Wakeup( )↓

and notice that the calculation is again being performed by the task.

You may want to stop the program; in particular you’ll need to stop it before attempting any new downloads. This can be done most easily by simply entering "WARM" at the microcontroller’s prompt. The warm restart causes a soft reset to occur, terminating any background tasks that may be running.

After having run this program, you may want to play with the other example programs avaliable from the Project→ New Project menu. We strongly recommend that you compile these programs and work through the examples as suggested in the text of this manual. This will provide you with a thorough “hands-on” introduction to the Mosaic PDQ IDE environment.


Interactively debugging your program

We have seen how to interactively call the main() function from the terminal to execute our entire program; most C development environments let you do this. But the PDQ Board’s operating system makes it easy to interactively execute any designated function in your program. By simply preceding a function’s name in its definition or prototype with the _Q keyword (we chose _Q as a unique keyword that suggests the QED operating system), you can ensure that the function will be interactively callable from your terminal.


An example: Announce( ) displays an area and radius

For example, to display a summary of the current values of the radius and calculated circular area variables, we would like to call the function Announce( ).

Using the editor, look near the top of the GETSTART.c file and you’ll see that its definition is:

_Q void Announce( void )
// print current radius and area
    printf( "\r\nThe radius is %6u; the circular area is %5.4g.\r\n", radius, area );

The void keywords indicate that the Announce( ) function does not return a value, and does not expect any input parameters to be passed to it.

The _Q declarator instructs the compiler that we want to be able to interactively call this function using the on-board QED-Forth interpreter. The names and execution addresses of all functions defined with the _Q designator are placed in the .DLF download file so that QED-Forth will recognize them and will be able to interactively execute them.

The printf() function invoked in Announce( ) prints the specified string to the serial1 port. The parameters of the printf() function are well defined by the ANSI standard, and are described in many excellent texts. Briefly, the \n is an escape sequence that instructs printf to insert a newline at the designated places in the string. The % characters are formatting symbols that tell the compiler to substitute the listed arguments (in this case, the radius and area) for the % sequences at runtime. The %6u sequence tells the compiler to display the radius as an unsigned decimal number with a minimum field width of 6. The %5.4g sequence tells the compiler to display the area using either decimal or exponential notation with a precision of 4 decimal places to the right of the decimal point, and a minimum field width of 5.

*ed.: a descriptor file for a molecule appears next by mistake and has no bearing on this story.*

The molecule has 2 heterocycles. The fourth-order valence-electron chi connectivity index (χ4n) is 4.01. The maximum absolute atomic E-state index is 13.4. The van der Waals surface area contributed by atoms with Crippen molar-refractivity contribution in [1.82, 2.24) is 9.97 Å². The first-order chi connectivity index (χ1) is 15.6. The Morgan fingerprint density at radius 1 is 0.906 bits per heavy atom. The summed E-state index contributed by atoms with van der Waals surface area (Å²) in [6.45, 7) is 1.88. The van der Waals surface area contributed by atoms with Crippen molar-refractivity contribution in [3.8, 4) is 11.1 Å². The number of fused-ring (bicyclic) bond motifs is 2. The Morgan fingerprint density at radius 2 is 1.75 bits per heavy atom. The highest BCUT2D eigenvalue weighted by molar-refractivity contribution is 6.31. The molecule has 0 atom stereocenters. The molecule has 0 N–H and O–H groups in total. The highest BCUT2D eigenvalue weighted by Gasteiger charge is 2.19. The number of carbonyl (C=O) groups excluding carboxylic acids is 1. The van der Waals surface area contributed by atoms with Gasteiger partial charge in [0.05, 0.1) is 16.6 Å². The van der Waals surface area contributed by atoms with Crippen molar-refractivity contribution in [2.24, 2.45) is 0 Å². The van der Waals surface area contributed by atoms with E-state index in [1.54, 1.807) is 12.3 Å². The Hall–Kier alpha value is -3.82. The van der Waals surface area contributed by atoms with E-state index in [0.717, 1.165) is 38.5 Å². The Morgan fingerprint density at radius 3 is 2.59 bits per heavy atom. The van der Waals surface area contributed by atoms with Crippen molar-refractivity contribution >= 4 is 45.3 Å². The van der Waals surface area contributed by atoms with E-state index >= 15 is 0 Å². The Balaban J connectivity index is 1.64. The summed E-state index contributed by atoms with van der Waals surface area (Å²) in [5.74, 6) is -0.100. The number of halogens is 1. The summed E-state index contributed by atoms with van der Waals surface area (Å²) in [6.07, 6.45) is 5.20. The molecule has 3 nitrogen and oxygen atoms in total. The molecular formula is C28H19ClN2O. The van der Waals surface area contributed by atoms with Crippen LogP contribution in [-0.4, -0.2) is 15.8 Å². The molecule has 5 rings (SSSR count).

For more information on C string formatting functions, see:


Interactively calling Announce( )

To interactively call this function, simply type at your terminal

Announce( )↓

followed by a carriage return (indicated by the arrow above). Spaces are important to the QED-Forth interpreter which processes this command; make sure that there is no space between the function name Announce and the opening parenthesis (, and there must be at least one space after the opening parenthesis. If QED-Forth does not recognize your command, it will repeat what you typed followed by a “?” character and wait for another command, so you can try again. The case of the letters does not matter: you can use all uppercase, all lowercase, or any combination when typing commands for the QED-Forth interpreter.

After calling Announce( ), you should now see the message

The radius is      0; the circular area is      0.

on your screen, except that the printed values of the radius and area will correspond to the values they had when you executed the “WARM” command to stop the calculations. Then you will see an additional line of text starting with “Rtn:” that summarizes the return value of the function in several formats, followed by the “ok” prompt. Because the Announce() function has no return value, the return value summary is not relevant. The “ok” prompt indicates that QED-Forth has successfully called the function and is now ready to execute another command.

If you make a mistake while typing a command, just type “backspace” or “delete” to erase as many characters as necessary on the current line. Once you’ve typed a carriage return, though, QED-Forth executes your command. You can’t edit a command that was entered on a previous line. If you type an incorrect command and then type a carriage return, you may receive the “?” error message which means that QED-Forth does not understand the command you typed. If this happens, you can usually just re-type the command line and continue.